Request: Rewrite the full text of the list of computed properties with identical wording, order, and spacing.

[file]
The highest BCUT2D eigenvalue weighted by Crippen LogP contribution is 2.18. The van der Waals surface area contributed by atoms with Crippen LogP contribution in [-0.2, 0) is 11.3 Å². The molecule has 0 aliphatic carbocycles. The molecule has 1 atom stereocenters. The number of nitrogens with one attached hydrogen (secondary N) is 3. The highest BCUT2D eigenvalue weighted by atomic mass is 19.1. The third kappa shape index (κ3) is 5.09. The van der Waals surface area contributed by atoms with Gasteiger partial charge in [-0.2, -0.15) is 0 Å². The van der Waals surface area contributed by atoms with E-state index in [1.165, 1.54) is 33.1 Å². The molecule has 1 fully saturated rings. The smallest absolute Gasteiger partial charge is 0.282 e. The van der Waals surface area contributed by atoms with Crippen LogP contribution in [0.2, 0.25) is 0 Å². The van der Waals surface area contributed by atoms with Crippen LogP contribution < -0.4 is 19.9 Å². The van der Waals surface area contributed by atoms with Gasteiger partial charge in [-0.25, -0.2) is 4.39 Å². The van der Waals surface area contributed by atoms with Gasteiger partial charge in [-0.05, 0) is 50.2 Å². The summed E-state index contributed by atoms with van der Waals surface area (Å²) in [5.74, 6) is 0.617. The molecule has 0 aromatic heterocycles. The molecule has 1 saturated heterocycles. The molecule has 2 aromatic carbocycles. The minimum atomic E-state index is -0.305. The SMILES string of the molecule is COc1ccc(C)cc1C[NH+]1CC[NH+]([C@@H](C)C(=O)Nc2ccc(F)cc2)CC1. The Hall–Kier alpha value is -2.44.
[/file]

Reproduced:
The highest BCUT2D eigenvalue weighted by Crippen LogP contribution is 2.18. The van der Waals surface area contributed by atoms with Crippen LogP contribution in [-0.2, 0) is 11.3 Å². The molecule has 0 aliphatic carbocycles. The molecule has 1 atom stereocenters. The number of nitrogens with one attached hydrogen (secondary N) is 3. The highest BCUT2D eigenvalue weighted by atomic mass is 19.1. The third kappa shape index (κ3) is 5.09. The van der Waals surface area contributed by atoms with Gasteiger partial charge in [-0.2, -0.15) is 0 Å². The van der Waals surface area contributed by atoms with E-state index in [1.165, 1.54) is 33.1 Å². The molecule has 1 fully saturated rings. The smallest absolute Gasteiger partial charge is 0.282 e. The van der Waals surface area contributed by atoms with Crippen LogP contribution in [0.2, 0.25) is 0 Å². The van der Waals surface area contributed by atoms with Crippen LogP contribution < -0.4 is 19.9 Å². The van der Waals surface area contributed by atoms with Gasteiger partial charge in [-0.25, -0.2) is 4.39 Å². The van der Waals surface area contributed by atoms with Gasteiger partial charge in [-0.05, 0) is 50.2 Å². The summed E-state index contributed by atoms with van der Waals surface area (Å²) in [5.74, 6) is 0.617. The molecule has 0 aromatic heterocycles. The molecule has 1 saturated heterocycles. The molecule has 2 aromatic carbocycles. The minimum atomic E-state index is -0.305. The SMILES string of the molecule is COc1ccc(C)cc1C[NH+]1CC[NH+]([C@@H](C)C(=O)Nc2ccc(F)cc2)CC1. The Hall–Kier alpha value is -2.44.